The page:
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Cell. 2016 Sep 8;166(6):1553-1563.e10. doi: 10.1016/j.cell.2016.08.042.

Neuroendocrine Coordination of Mitochondrial Stress Signaling and Proteostasis.

Author information

1
The Glenn Center for Aging Research, Howard Hughes Medical Institute, Department of Molecular and Cell Biology, University of California, Berkeley, Berkeley, CA 94720, USA.
2
Institute of Molecular Medicine, Peking-Tsinghua Center for Life Sciences, Academy for Advanced Interdisciplinary Studies, Peking University, Beijing 100871, China.
3
The Glenn Center for Aging Research, Howard Hughes Medical Institute, Department of Molecular and Cell Biology, University of California, Berkeley, Berkeley, CA 94720, USA. Electronic address: dillin@berkeley.edu.

Abstract

During neurodegenerative disease, the toxic accumulation of aggregates and misfolded proteins is often accompanied with widespread changes in peripheral metabolism, even in cells in which the aggregating protein is not present. The mechanism by which the central nervous system elicits a distal reaction to proteotoxic stress remains unknown. We hypothesized that the endocrine communication of neuronal stress plays a causative role in the changes in mitochondrial homeostasis associated with proteotoxic disease states. We find that an aggregation-prone protein expressed in the neurons of C. elegans binds to mitochondria, eliciting a global induction of a mitochondrial-specific unfolded protein response (UPR(mt)), affecting whole-animal physiology. Importantly, dense core vesicle release and secretion of the neurotransmitter serotonin is required for the signal's propagation. Collectively, these data suggest the commandeering of a nutrient sensing network to allow for cell-to-cell communication between mitochondria in response to protein folding stress in the nervous system.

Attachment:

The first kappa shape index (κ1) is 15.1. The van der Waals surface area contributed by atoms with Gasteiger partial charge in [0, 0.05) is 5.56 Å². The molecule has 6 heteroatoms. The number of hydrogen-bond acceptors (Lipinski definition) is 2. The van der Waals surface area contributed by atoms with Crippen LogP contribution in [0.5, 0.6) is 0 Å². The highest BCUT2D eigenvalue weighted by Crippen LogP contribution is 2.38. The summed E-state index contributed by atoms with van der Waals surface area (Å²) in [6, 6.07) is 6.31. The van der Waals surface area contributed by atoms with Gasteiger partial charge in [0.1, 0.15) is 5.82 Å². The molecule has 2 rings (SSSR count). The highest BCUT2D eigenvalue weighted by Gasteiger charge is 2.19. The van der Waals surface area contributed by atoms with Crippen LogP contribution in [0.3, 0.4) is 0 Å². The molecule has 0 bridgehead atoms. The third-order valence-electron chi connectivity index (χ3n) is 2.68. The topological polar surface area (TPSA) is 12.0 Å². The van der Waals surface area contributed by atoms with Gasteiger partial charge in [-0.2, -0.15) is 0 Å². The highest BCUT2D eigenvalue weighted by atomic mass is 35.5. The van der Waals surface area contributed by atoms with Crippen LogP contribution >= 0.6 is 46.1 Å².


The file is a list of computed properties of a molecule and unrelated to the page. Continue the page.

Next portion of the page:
PMID:
27610575
PMCID:
PMC5922979
DOI:
10.1016/j.cell.2016.08.042
[Indexed for MEDLINE]
Free PMC Article

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